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Gonzalez v. Nicholas Zito Racing Stable Inc.


March 31, 2008


The opinion of the court was delivered by: Townes, United States District Judge


This action, brought by Domingo Gonzalez on behalf of himself and others similarly situated ("Plaintiffs"), arises from the alleged failure of Defendant, Nicholas Zito Racing Stables ("Zito Stables"), and its principal, Nicholas Zito ("Zito") (collectively, "Defendants"), to pay the appropriate overtime wage rate to employees of Zito Stables. This action was brought under the Fair Labor Standards Act ("FLSA"), 29 U.S.C. § 206, and New York Labor Law § 655 and 12 NYCRR § 142-3.2 (2004) ("New York Minimum Wage Act" or "MWA"). Plaintiffs now move for: (1) an Order amending the Complaint pursuant to Rule 15 of the Federal Rules of Civil Procedure, to change the class representative for this putative class action and to add a claim under New York Code of Rules and Regulations ("NYCRR") § 142-2.4; and (2) an Order certifying this action as a class action, pursuant to Rule 23(b)(3) of the Federal Rules of Civil Procedure. For the reasons set forth below, Plaintiffs' motion is granted.


Zito operates a horse racing enterprise and numerous stables throughout New York and the United States. To maintain the stables and the horses, Zito Stables employed workers to care for the horses, clean the stables, and otherwise assist in the racing of the horses. Most of the potential class members in this action were employed by Zito Stables as either grooms or hot walkers. Grooms are required to prepare their horses for training each day. They typically work every morning, seven days a week, and get paid a set weekly salary, plus bonuses if the horses they care for win prizes. Grooms also return every other afternoon for one and a half hours, but are allowed to adjust their schedules with their paired partners to allow more personal time in the afternoons by arranging to alternate covering the afternoon work.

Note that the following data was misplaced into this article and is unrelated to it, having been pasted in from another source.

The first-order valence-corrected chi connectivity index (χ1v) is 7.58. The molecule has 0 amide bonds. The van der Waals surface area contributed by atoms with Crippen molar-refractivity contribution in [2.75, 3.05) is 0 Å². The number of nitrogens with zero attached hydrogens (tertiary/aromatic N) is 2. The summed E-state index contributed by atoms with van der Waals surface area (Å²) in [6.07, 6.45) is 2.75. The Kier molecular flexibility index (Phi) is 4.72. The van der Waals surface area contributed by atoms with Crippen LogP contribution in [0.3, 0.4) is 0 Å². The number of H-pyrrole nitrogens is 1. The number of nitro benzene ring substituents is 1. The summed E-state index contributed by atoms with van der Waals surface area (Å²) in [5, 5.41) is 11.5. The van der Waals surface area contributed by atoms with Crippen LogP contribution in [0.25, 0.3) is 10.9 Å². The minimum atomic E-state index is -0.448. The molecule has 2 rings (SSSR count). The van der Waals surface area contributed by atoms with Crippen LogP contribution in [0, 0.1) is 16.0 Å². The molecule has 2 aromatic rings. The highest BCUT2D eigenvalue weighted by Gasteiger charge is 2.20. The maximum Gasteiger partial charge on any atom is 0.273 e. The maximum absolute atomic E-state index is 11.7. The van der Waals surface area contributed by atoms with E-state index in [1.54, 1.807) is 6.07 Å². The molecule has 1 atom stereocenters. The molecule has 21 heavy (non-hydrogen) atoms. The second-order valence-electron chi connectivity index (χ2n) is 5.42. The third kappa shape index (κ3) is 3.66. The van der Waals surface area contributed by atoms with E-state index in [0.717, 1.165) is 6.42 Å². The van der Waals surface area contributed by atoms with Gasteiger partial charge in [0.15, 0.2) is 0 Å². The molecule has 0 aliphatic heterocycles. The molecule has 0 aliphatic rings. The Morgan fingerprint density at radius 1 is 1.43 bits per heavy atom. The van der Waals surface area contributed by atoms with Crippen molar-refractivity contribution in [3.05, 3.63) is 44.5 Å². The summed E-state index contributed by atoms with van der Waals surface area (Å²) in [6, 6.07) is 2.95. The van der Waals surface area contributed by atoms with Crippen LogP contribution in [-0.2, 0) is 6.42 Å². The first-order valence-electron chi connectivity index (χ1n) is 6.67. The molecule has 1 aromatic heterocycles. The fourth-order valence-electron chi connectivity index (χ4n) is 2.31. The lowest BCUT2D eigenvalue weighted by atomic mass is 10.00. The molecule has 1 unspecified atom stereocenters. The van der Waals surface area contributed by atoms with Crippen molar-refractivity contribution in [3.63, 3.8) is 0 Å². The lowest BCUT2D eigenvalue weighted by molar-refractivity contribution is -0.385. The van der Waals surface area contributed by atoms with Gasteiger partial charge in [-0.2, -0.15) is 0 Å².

Hot walkers are responsible for cooling the race horses by walking them around after they return from training or racing. Because the horses are trained in the early mornings, a hot walker's workday ends by 10:00 a.m., but he or she is permitted to return in the afternoons on a strictly voluntary basis. Hot walkers, like grooms, are paid a set weekly salary for their work in the mornings, but any hot walker who returns to work in the afternoon is paid an additional amount. In addition to working as hot walkers and grooms, some potential class members may have worked as watchmen for the stables. Mr. Gonzalez was employed by Zito Stables as a night watchman at its facilities at Belmont Racetrack. His employment was terminated by Defendants on or about December 12, 2003.

On January 6, 2004, Mr. Gonzalez filed his Complaint on behalf of himself and others similarly situated, alleging that Defendants violated the FLSA and MWA by failing to pay him and other employees an appropriate overtime wage. The Plaintiffs, who are mainly immigrant workers from South and Central America who do not speak, read, or write English, allege that they typically worked 7-8.5 hours per day, seven days per week, 52 weeks per year, for which they were compensated at the flat rate of $400.00 per week. They allege their hours increased to as much as 12-13 hours per day during the racing season.